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Critical list

Robert Guildford is aged 60 and his wife is also aged 60. They live in a modest house near the centre of a busy town just outside the M25.

Robert was a chartered engineer who was employed by a national firm before being made redundant five years ago. Since then, he has worked as a consultant for a number of organisations, including the industry regulator.

Burrows: We explained the importance of the client reviewing his pre-retirement investment strategy

At retirement, Robert’s financial circumstances were fairly straightforward. (See table A). In addition, Robert will have a state pension of over £6,000 from age 65.

Introductory meeting

At the initial meeting held at our office, we explained the importance of reviewing his pre-retirement investment strategy and if necessary switching to cash and or fixed- interest investments to protect the value of his fund during the run-up to retirement.

We then discussed The Retirement Partnership’s 12 critical factors, including the issues around life expectancy, income needs and investment risk, before providing an overview of the various annuity and drawdown options.

Overview of annuity and drawdown options

One of the best ways to explain the full range of options is to consider the three main groups, as set out in Table B.

Attitude to risk and objectives

Robert completed our standard financial planning questionnaire and completed our supplementary annuity questionnaire which focuses on the following three questions:

  • How much and what type of income he wanted.
  • What is his attitude to risk and tolerance to risk?
  • How much flexibility over income and death benefits did he want?


He described his objectives in his own words as wanting to take maximum tax-free cash entitlement and maximise his income, ensuring that if he pre-deceased his wife, she would be left in a secure position. He was concerned about future inflation and wanted to have some pension increases each year to offset inflation effects.


Robert described himself as a low-risk investor and went on to say that he wanted an income which was secure and would keep pace with inflation over the longer term. When asked what he thought about the option of an annuity which had potential for income growth but carried some investment risk, he indicated that he was interested in understanding more.


Robert placed a higher priority on maximising his income and ensuring that his wife would be left with an income if he died first and therefore flexi-bility and the lump-sum death option was not a priority.

Suitable options

Taking Robert’s objectives into consideration, we suggested considering a number of different annuity options and in order to compare these options, we provided a detailed analysis of the following options:

1: Level v annuity escalating at 3 per cent a year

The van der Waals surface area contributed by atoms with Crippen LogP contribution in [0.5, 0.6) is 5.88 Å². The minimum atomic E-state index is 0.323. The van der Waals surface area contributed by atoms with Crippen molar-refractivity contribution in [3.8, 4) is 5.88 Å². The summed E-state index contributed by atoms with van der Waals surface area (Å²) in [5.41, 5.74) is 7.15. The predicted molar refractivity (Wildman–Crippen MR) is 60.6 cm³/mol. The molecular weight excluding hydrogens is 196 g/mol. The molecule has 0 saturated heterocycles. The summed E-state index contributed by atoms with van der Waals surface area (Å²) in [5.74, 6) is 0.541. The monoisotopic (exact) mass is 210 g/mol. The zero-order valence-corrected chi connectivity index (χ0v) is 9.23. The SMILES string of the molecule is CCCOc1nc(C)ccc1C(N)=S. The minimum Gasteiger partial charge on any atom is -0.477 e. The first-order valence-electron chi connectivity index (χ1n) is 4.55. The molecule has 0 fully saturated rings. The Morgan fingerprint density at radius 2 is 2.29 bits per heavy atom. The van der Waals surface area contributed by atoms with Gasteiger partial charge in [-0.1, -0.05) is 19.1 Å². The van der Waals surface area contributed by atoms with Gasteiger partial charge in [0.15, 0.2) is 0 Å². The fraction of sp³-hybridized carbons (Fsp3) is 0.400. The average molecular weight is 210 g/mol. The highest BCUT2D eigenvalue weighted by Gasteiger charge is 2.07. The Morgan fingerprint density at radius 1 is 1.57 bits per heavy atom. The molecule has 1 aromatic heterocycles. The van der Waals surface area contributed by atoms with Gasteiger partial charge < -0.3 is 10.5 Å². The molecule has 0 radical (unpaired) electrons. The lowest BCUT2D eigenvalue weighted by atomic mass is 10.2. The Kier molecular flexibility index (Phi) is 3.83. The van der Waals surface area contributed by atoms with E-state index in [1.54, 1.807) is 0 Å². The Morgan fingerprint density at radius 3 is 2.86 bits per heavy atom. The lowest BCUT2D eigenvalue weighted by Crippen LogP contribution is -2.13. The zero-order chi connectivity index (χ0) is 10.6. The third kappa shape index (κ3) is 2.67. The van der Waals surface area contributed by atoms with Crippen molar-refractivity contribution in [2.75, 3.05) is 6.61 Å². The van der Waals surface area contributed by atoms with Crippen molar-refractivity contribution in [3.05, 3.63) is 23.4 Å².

2: Level annuity v income choice with 4.17 per cent required smoothed return
3: RPI annuity v income choice with 1 per cent RSR

We recommended joint life annuities with two-thirds spouse pension and we provided illustrations based on £100,000 as this would make it easier to consider purchasing two different types of annuities. We provided examples of the income choice annuity to match the starting income of the corresponding non-profit annuities.

The gross income for these options is set out in Table C.

The chart above shows the cumulative gross income for each option expressed in real terms, that is, after allowing for inflation which we have assumed is 4 per cent a year. The projected returns for the income choice annuity assume future bonuses are 7 per cent before charges, that is, FSA’s lower and middle projections.

The client wanted an income that was secure and would keep pace with inflation in the longer term

The decision

Robert confessed to be a little confused by the different options at first but after we explained the rationale for considering a with-profits annuity, he was less confused. Annuities are a long-term investment and so should be invested in long- term assets such as global equities and property, which aim to provide an effective hedge against inflation and potential for income growth.

Robert’s initial reaction was as follows:

  • Although the level annuity maximised his income initially, he was at risk from inflation.
  • The 3 per cent escalating option seemed to offer poor value for money because of the time it took for the escalating annuity to catch up with the level annuity.
  • The income choice had the attraction in that the potential for income growth would result in increasing income payments in the future but he was still concerned about the risk, especially as the bonus return required to match the level annuity was 4.17 per cent RSR.
  • Having considered the returns, he was attracted by the income choice annuity with 1 per cent RSR as this compared favourably with an RPI annuity.

The recommendation

We recommended that Robert arranged two different types of annuity, as set out in Table D.

The suitability letter referred to Robert’s opening comments when he said “he didn’t want to take any risk with this pension” and that he “wanted an income that was secure and would keep pace with inflation over the longer term” and showed that during the course of the advice process Robert came to the conclusion that:

  • Level annuities were not without risk because of the effects of inflation.
  • Inflation-linked annuities did not seem to offer value for money.
  • Income choice and the with-profits annuity concept had the potential to deliver income growth and was an alternative to an inflation-linked annuity, albeit with additional risk

The detail of the suitability letter explained the mechanics and risk of the income choice annuity.


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